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Category: Finance

Have Wall Street’s Gay and Female Diversity Policies Gone Too Far or Not Far Enough?

Although Wall Street is still considered, in some corner cubicles, to be an "old school," "Waspy," "predominantly Caucasian male-dominated" industry filled with "ex-Ivy Leaguers," it has slowly been growing more diverse with respect to gender, race, and sexual identity. In fact, in the past five years, the industry has gone from not wanting to even talk about diversity issues to downright blasting them over loudspeakers. Read More >

Goldman Sachs’ ‘Protected Saturday’ Policy Might Be Working After All

Last fall, in the wake of Goldman Sachs' announcement of its new policy preventing young bankers from working on Saturdays (unless working on a live transaction), I wrote about Why Goldman Sachs' New Saturdays-Off Policy Won't Work. Now, some nine months later, after several other banks have followed Goldman's suit and enacted their own "Protected Saturday" policies, I'm happy to report that I might've spoken too soon. Read More >

How to Answer Difficult Situational Interview Questions

The following is an excerpt from the new Vault Career Guide to Accounting.  A situational interview features questions about how you handled or would handle a job challenge. These types of questions aim to assess your problem-solving and critical-thinking skills and see how you think on your feet under stress. Situational interview questions can be difficult to answer because they can be about almost anything and you might never have encountered some of the challenges. Read More >

Are Boutiques Replacing the Bulge Bracket as Most Prestigious on the Street?

Long before the subprime mortgage-backed securities hit the fan, a handful of relatively small investment banking firms, often referred to as boutiques, regularly competed with the likes of Goldman Sachs and Morgan Stanley for talent. There was Stephen Schwarzman's Blackstone Group, perhaps best known for its private equity offerings, although for decades its advisory unit has been well known for winning big deals and recruiting top-tier talent from top-tier schools. Read More >

Silicon Valley vs. Silicon Alley: Where Are Salaries Higher?

The East Coast-West Coast rivalry continues.If you're looking for work in the so-called STEM sector and judge jobs by their salaries, Bloomberg has put together several nice charts that show you where tech compensation has grown fastest since 2008. But if you're not a visual person, here's what you need to know when it comes to cash: Seattle > San Francisco > Washington, D.C. > New York. Read More >

22 Strange But True Interview Questions That Wall Street Firms Ask

You've done your research on the firm you're applying to. You know your resume up and down. You're prepared to pepper your interviewer with your strengths, your weaknesses, an example of a time you led a team, an example of a time you had to overcome an obstacle, a detailed description of a DCF model, your view on the current state of the stock market, and your take on the Fed's current interest rate policy. Read More >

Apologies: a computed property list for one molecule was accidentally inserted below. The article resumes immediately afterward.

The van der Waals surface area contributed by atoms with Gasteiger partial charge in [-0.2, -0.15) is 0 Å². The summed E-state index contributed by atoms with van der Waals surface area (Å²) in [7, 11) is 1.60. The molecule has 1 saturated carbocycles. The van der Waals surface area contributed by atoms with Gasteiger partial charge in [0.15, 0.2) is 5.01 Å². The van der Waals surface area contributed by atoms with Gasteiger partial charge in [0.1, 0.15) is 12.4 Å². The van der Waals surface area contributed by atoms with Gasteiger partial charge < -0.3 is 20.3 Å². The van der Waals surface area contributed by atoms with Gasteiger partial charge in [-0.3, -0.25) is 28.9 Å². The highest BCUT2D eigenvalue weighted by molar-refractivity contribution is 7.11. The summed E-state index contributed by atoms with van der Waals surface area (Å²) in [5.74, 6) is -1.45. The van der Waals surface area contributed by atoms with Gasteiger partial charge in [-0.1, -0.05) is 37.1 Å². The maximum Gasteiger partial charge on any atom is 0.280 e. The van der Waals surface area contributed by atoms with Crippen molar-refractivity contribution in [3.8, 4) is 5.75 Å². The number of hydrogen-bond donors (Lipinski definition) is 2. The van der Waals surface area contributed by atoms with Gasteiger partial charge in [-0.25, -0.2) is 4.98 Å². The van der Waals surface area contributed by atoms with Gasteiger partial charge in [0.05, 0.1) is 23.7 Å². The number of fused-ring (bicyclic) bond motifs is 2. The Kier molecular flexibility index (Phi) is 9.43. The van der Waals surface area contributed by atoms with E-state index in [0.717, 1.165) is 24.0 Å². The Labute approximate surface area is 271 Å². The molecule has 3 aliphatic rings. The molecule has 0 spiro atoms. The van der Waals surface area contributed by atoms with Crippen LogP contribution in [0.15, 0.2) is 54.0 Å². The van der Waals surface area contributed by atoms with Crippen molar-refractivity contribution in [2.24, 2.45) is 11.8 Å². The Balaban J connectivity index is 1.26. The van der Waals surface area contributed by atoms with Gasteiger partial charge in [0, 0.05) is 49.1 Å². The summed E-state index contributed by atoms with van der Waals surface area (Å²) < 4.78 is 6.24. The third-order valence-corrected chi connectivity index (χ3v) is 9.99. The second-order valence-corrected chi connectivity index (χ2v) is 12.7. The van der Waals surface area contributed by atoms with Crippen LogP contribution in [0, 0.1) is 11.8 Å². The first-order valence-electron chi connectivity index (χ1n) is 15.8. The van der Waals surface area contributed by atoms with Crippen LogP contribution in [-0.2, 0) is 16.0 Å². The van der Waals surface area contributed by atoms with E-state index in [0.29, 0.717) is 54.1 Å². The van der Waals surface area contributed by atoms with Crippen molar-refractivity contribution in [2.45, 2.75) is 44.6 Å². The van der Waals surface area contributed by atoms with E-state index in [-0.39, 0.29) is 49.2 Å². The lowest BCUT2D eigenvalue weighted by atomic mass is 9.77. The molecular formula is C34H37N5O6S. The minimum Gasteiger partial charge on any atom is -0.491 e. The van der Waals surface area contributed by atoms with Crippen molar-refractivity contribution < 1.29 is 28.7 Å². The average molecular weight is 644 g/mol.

Tinder Sexual Harassment Suit Sheds (More) Light on Silicon Valley's Chauvinistic Culture

Your top career-related news of the week: Tinder's misogynistic side.It's not exactly news that Silicon Valley is about as female friendly as a Wall Street trading floor. But a sexual harassment suit brought by a former Tinder executive is shedding a ton of fluorescent light onto the extent of the chauvinism and misogyny that occurs behind start-up closed doors (and on tech firm employees' Instagram accounts). Read More >

President Obama Talks Work-Life Balance With CEOs of Goldman Sachs and Shake Shack

This past Monday, at 1600 Pennsylvania Avenue in Washington, D.C., President Obama met with several big swinging CEOs in a roundtable discussion to talk about ways to make the American workplace better for working families. The discussion was part of the first annual White House Summit on Working Families, and among the roundtable participants in attendance were Shake Shack's Randy Garutti, Johnson & Johnson's Alex Gorsky, PwC's Bob Moritz, and Goldman Sachs' Lloyd Blankfein. Read More >

Should Employees Be Allowed to Watch the World Cup at Work?

Call it a fever, a virus, or merely an emotional infection, World Cup-itis is no fictional disease. Every four years, it afflicts hundreds of millions of people (this blogger included). And although the causes are easy to explain-the exhilaration of watching diving headers kiss the side netting, free kicks bending around walls just out of reach of fully extended goalkeepers, thirty-yard passes threaded between defenders onto the boots of strikers sprinting toward goal-there's no known cure. Read More >

Return of the Pay Czar: Coming Soon to a GM Plant Near You

Like a bad sequel to a horror film, Kenneth Feinberg, the Obama administration's former "pay czar," is back. And this time it's the automotive industry, not oil companies or Wall Street, that needs his expertise in assessing the wreckage. Read More >

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